This explained why so many of my broken relationships were with people who had alcoholism in their families. And also explained why so many of them showed signs of BPD.
Then I stumbled upon a site for ACOAs that provided a laundry list of ACOA traits. I share them with you:
We became isolated and afraid of people and authority figures.
We became approval seekers and lost our identity in the process.
We are frightened of angry people and any personal criticism.
We either become alcoholics, marry them or both, or find another compulsive personality such as a workaholic to fulfill our sick abandonment needs.
We live life from the viewpoint of victims and we are attracted by that weakness in our love and friendship relationships.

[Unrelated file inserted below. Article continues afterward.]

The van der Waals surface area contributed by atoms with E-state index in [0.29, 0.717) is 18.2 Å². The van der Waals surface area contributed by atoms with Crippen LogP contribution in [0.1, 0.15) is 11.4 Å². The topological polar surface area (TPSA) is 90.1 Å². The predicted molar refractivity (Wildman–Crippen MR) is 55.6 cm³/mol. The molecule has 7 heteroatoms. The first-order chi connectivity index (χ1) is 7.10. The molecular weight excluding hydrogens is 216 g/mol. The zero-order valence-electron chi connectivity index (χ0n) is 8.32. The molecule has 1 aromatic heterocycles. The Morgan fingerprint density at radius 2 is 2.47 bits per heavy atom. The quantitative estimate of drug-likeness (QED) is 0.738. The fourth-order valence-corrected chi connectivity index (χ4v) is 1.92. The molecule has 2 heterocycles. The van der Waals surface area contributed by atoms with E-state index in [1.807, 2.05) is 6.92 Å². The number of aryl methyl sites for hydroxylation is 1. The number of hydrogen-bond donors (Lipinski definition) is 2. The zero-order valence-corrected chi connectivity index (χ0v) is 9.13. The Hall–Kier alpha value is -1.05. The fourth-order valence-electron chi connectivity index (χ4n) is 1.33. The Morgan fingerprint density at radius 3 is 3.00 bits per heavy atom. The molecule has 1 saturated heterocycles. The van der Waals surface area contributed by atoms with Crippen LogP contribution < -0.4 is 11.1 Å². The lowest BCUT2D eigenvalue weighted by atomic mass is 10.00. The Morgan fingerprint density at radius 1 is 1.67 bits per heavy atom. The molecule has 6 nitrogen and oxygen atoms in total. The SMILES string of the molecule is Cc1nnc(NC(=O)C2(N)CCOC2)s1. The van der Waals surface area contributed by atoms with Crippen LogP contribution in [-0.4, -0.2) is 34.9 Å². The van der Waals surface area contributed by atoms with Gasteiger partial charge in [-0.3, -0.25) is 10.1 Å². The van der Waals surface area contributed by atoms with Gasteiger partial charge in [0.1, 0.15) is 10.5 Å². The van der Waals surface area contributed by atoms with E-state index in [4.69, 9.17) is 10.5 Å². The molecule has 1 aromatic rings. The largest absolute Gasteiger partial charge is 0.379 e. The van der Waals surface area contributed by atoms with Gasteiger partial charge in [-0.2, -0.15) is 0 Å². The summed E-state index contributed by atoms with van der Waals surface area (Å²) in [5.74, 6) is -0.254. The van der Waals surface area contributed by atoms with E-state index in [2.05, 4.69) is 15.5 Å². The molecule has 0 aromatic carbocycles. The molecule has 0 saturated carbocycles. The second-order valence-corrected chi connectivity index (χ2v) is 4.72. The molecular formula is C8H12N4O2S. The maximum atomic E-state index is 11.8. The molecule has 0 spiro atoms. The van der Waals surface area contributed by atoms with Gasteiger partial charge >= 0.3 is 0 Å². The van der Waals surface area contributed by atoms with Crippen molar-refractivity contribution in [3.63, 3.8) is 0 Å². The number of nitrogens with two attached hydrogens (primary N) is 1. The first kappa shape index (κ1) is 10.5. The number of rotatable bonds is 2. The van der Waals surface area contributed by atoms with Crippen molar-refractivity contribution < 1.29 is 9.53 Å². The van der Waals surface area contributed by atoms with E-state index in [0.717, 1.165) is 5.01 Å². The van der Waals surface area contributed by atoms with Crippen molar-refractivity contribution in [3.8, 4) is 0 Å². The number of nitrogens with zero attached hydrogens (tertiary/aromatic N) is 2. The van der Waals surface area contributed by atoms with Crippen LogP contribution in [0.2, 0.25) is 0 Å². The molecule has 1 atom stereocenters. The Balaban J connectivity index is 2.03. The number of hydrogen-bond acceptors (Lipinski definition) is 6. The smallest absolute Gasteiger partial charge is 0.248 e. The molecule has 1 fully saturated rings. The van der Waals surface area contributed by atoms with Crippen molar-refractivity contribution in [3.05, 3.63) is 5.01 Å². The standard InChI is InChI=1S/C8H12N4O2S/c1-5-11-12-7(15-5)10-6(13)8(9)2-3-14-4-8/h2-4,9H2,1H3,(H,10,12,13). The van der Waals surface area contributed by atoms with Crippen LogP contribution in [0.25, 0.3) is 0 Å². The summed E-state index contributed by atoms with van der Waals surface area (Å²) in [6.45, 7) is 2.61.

We have an overdeveloped sense of responsibility and it is easier for us to be concerned with others rather than ourselves; this enables us not to look too closely at our own faults, etc.
We get guilt feelings when we stand up for ourselves instead of giving in to others.
We became addicted to excitement.
We confuse love and pity and tend to “love” people we can “pity” and “rescue.”
We have “stuffed” our feelings from our traumatic childhoods and have lost the ability to feel or express our feelings because it hurts so much (Denial).
We judge ourselves harshly and have a very low sense of self-esteem.
We are dependent personalities who are terrified of abandonment and will do anything to hold on to a relationship in order not to experience painful abandonment feelings, which we received from living with sick people who were never there emotionally for us.